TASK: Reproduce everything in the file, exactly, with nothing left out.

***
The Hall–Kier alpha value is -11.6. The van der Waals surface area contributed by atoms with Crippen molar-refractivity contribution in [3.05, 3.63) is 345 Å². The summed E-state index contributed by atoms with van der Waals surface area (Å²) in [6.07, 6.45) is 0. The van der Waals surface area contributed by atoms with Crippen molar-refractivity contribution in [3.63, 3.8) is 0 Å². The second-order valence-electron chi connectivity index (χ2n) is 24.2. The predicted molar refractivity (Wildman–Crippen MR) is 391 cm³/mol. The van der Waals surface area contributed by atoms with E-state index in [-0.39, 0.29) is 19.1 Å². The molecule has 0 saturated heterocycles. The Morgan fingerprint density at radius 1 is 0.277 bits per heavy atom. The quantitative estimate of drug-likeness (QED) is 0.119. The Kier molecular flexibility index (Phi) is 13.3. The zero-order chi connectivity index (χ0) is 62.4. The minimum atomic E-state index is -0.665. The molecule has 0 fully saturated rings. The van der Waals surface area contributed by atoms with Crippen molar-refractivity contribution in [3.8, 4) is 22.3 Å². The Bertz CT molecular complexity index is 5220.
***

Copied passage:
The Hall–Kier alpha value is -11.6. The van der Waals surface area contributed by atoms with Crippen molar-refractivity contribution in [3.05, 3.63) is 345 Å². The summed E-state index contributed by atoms with van der Waals surface area (Å²) in [6.07, 6.45) is 0. The van der Waals surface area contributed by atoms with Crippen molar-refractivity contribution in [3.63, 3.8) is 0 Å². The second-order valence-electron chi connectivity index (χ2n) is 24.2. The predicted molar refractivity (Wildman–Crippen MR) is 391 cm³/mol. The van der Waals surface area contributed by atoms with E-state index in [-0.39, 0.29) is 19.1 Å². The molecule has 0 saturated heterocycles. The Morgan fingerprint density at radius 1 is 0.277 bits per heavy atom. The quantitative estimate of drug-likeness (QED) is 0.119. The Kier molecular flexibility index (Phi) is 13.3. The zero-order chi connectivity index (χ0) is 62.4. The minimum atomic E-state index is -0.665. The molecule has 0 fully saturated rings. The van der Waals surface area contributed by atoms with Crippen molar-refractivity contribution in [3.8, 4) is 22.3 Å². The Bertz CT molecular complexity index is 5220.